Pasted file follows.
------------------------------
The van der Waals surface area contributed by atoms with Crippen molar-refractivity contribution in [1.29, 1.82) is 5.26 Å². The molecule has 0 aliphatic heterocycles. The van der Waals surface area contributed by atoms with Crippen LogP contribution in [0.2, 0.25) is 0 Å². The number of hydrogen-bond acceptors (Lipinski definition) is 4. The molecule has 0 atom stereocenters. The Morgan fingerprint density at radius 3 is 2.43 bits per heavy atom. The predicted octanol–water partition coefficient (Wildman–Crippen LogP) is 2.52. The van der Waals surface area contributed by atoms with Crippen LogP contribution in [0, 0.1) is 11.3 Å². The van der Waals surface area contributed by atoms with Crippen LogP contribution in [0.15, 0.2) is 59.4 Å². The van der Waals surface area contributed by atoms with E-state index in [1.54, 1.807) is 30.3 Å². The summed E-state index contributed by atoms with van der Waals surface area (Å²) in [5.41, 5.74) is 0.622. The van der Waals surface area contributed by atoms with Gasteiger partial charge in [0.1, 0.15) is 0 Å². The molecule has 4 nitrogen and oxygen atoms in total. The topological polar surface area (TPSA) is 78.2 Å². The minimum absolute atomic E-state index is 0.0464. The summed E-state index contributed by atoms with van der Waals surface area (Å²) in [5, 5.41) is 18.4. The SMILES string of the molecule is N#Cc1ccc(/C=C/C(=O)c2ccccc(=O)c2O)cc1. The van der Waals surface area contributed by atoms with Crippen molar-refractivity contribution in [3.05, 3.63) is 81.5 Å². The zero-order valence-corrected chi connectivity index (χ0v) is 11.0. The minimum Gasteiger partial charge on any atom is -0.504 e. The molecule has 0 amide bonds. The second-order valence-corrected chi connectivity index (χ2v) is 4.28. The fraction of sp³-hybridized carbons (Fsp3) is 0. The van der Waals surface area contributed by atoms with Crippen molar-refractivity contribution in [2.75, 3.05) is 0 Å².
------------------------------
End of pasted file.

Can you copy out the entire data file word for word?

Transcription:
The van der Waals surface area contributed by atoms with Crippen molar-refractivity contribution in [1.29, 1.82) is 5.26 Å². The molecule has 0 aliphatic heterocycles. The van der Waals surface area contributed by atoms with Crippen LogP contribution in [0.2, 0.25) is 0 Å². The number of hydrogen-bond acceptors (Lipinski definition) is 4. The molecule has 0 atom stereocenters. The Morgan fingerprint density at radius 3 is 2.43 bits per heavy atom. The predicted octanol–water partition coefficient (Wildman–Crippen LogP) is 2.52. The van der Waals surface area contributed by atoms with Crippen LogP contribution in [0, 0.1) is 11.3 Å². The van der Waals surface area contributed by atoms with Crippen LogP contribution in [0.15, 0.2) is 59.4 Å². The van der Waals surface area contributed by atoms with E-state index in [1.54, 1.807) is 30.3 Å². The summed E-state index contributed by atoms with van der Waals surface area (Å²) in [5.41, 5.74) is 0.622. The van der Waals surface area contributed by atoms with Gasteiger partial charge in [0.1, 0.15) is 0 Å². The molecule has 4 nitrogen and oxygen atoms in total. The topological polar surface area (TPSA) is 78.2 Å². The minimum absolute atomic E-state index is 0.0464. The summed E-state index contributed by atoms with van der Waals surface area (Å²) in [5, 5.41) is 18.4. The SMILES string of the molecule is N#Cc1ccc(/C=C/C(=O)c2ccccc(=O)c2O)cc1. The van der Waals surface area contributed by atoms with Crippen molar-refractivity contribution in [3.05, 3.63) is 81.5 Å². The zero-order valence-corrected chi connectivity index (χ0v) is 11.0. The minimum Gasteiger partial charge on any atom is -0.504 e. The molecule has 0 amide bonds. The second-order valence-corrected chi connectivity index (χ2v) is 4.28. The fraction of sp³-hybridized carbons (Fsp3) is 0. The van der Waals surface area contributed by atoms with Crippen molar-refractivity contribution in [2.75, 3.05) is 0 Å².